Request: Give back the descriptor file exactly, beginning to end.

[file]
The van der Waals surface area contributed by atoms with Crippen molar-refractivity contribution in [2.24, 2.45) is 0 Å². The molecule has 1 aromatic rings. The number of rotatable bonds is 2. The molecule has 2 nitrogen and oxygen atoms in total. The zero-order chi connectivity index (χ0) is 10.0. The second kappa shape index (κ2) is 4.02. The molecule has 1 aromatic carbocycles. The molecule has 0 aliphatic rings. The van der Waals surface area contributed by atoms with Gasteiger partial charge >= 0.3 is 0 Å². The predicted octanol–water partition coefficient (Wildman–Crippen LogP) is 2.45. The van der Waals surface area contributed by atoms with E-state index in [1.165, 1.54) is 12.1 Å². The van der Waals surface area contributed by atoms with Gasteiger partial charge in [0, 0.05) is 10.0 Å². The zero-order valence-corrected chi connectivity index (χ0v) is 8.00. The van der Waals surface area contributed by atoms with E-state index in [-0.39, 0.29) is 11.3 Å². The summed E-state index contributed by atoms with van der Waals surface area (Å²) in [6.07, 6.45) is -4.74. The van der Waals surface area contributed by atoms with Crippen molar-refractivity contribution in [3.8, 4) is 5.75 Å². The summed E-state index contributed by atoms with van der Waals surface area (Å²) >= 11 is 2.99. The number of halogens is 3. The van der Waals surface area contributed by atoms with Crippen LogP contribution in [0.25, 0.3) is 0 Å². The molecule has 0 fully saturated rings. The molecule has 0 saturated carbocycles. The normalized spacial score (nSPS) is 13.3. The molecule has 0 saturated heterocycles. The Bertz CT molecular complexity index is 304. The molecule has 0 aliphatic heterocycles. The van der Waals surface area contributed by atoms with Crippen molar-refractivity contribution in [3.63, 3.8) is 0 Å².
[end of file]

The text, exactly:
The van der Waals surface area contributed by atoms with Crippen molar-refractivity contribution in [2.24, 2.45) is 0 Å². The molecule has 1 aromatic rings. The number of rotatable bonds is 2. The molecule has 2 nitrogen and oxygen atoms in total. The zero-order chi connectivity index (χ0) is 10.0. The second kappa shape index (κ2) is 4.02. The molecule has 1 aromatic carbocycles. The molecule has 0 aliphatic rings. The van der Waals surface area contributed by atoms with Gasteiger partial charge >= 0.3 is 0 Å². The predicted octanol–water partition coefficient (Wildman–Crippen LogP) is 2.45. The van der Waals surface area contributed by atoms with E-state index in [1.165, 1.54) is 12.1 Å². The van der Waals surface area contributed by atoms with Gasteiger partial charge in [0, 0.05) is 10.0 Å². The zero-order valence-corrected chi connectivity index (χ0v) is 8.00. The van der Waals surface area contributed by atoms with E-state index in [-0.39, 0.29) is 11.3 Å². The summed E-state index contributed by atoms with van der Waals surface area (Å²) in [6.07, 6.45) is -4.74. The van der Waals surface area contributed by atoms with Crippen molar-refractivity contribution in [3.8, 4) is 5.75 Å². The summed E-state index contributed by atoms with van der Waals surface area (Å²) >= 11 is 2.99. The number of halogens is 3. The van der Waals surface area contributed by atoms with Crippen LogP contribution in [0.25, 0.3) is 0 Å². The molecule has 0 fully saturated rings. The molecule has 0 saturated carbocycles. The normalized spacial score (nSPS) is 13.3. The molecule has 0 saturated heterocycles. The Bertz CT molecular complexity index is 304. The molecule has 0 aliphatic heterocycles. The van der Waals surface area contributed by atoms with Crippen molar-refractivity contribution in [3.63, 3.8) is 0 Å².